University gains education doctorate

Jay Morgan Assistant Provost

Last Thursday, following approval by the Council of Post-Secondary Education, Murray State adopted its second doctorate degree program.

Set to be available fall 2014 and already accepting applications for the new program, Murray State will offer a doctorate degree in education.

Interim President Tim Miller said this is tremendous news for the University and the surrounding area.

“Murray State is supposed to serve our 18-county region, and in this region, there are 27 high schools,” he said. “A lot of those teachers at these schools would like to get a doctorate in education and if they can do so at Murray State, in their backyard, then it’s going to be a tremendous advantage to them.”

Miller said being able to offer a second doctorate program, the first being Murray State’s doctorate of nursing practice, is especially exciting considering the state’s general reluctance to grant four-year comprehensive universities the ability to offer several doctorate degrees, including education.

He said Kentucky generally favors University of Kentucky and University of Louisville, their flagship universities, as the main proprietors of doctorate degrees.

Jay Morgan, provost and vice president of Academic Affairs, was the University’s representative to present the doctorate program to the CPE in Frankfort for approval. Going in to the presentation, he said he felt confident.

Morgan said the entire process of creating the doctorate: the designing of curriculum and the syllabus for the doctorate program and the development of learning objectives took approximately two years, the typical length of time it takes to design a doctorate.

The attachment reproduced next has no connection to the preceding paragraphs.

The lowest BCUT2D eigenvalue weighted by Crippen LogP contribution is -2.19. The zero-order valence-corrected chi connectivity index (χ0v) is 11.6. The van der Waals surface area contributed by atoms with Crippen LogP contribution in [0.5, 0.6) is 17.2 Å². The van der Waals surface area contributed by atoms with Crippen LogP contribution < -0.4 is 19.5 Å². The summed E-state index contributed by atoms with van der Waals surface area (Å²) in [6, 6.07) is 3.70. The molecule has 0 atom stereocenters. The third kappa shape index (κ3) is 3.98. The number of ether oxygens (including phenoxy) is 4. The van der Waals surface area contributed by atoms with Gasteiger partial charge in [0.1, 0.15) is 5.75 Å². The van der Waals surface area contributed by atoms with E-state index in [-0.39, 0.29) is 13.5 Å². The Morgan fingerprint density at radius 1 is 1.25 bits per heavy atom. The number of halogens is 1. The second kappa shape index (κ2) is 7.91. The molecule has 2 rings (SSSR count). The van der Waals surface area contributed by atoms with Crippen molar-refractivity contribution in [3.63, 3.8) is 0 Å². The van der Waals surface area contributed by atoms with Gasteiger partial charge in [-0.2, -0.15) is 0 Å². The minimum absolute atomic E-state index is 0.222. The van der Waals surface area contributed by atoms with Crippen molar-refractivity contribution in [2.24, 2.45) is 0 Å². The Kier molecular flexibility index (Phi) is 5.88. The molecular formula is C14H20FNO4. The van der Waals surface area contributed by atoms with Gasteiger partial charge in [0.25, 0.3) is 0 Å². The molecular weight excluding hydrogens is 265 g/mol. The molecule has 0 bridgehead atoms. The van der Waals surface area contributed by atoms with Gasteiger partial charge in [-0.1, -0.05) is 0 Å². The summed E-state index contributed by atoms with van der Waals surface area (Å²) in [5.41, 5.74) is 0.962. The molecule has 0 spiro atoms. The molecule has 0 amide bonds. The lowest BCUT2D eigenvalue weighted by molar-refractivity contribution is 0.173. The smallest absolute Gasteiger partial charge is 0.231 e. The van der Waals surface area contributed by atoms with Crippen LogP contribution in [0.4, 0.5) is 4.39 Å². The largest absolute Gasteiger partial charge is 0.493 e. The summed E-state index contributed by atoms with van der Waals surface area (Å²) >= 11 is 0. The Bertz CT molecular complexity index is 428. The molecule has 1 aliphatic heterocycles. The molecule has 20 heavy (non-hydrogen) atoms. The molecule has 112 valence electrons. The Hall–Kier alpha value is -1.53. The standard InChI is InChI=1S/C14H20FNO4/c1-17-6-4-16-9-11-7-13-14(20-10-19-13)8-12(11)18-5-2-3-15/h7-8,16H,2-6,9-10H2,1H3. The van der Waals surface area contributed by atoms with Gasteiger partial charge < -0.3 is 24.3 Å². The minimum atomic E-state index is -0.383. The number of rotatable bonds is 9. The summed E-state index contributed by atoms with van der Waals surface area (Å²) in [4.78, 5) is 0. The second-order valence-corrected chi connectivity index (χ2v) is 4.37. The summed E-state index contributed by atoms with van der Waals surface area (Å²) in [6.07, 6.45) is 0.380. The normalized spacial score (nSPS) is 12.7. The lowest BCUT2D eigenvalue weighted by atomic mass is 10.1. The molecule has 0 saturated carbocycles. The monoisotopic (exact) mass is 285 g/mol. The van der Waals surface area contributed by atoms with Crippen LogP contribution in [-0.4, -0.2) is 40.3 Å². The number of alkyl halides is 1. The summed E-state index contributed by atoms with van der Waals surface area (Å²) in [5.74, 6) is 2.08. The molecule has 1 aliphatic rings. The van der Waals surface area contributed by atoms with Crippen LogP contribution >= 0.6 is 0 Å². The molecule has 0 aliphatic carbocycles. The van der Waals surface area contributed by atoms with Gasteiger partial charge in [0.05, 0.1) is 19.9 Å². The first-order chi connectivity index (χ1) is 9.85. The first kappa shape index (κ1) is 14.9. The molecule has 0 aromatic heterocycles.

After initially finalizing the designs for the then-tentative doctorate program, the College of Education gathered approval from the departmental curriculum committee, collegiate curriculum committee, Murray State academic council and Board of Regents before going before the CPE. The fact that Murray State has established two doctorates in four years Morgan said is pretty remarkable.

Jay Morgan Assistant Provost

Jay Morgan
Assistant Provost

“The doctorates bring academic notoriety and increase our academic reputation as a top-flight institution,” Morgan said. “These programs really add to the strength of our community and make others who are both inside and outside the state look at us like we have a complete curriculum from doctorates all the way down to associate’s degrees.”

The new doctorate of education, joining Murray State’s approximately 40 masters degrees and 120 undergraduate degree programs, offers three areas of specialization.

The areas to choose from are: STEM (science, technology, engineering and math) leadership, preschool-12th grade leadership and post-secondary leadership.

Morgan said the administration hopes to have an initial cohort class of 23-25 students their first semester.

Murray State will be hiring one new faculty member to allow for the offering of the doctorate.

The University will mainly rely on repurposing existing faculty to teach both doctoral and regular classes.

Already, he said, an exploratory committee has begun researching the third doctorate program Murray State hopes to offer, this one from the college of Humanities and Fine Arts.

Morgan said the University is limited by the CPE to offering only clinician practice style doctorates, not research doctorates (Ph.Ds.).

Currently, he said, the exploratory committee is looking at what the offering of a Humanities and Fine Arts doctorate might cost the University, what the benefits of it would be and how many potential students such a doctorate might attract.


Story by Ben Manhanke, Assistant News Editor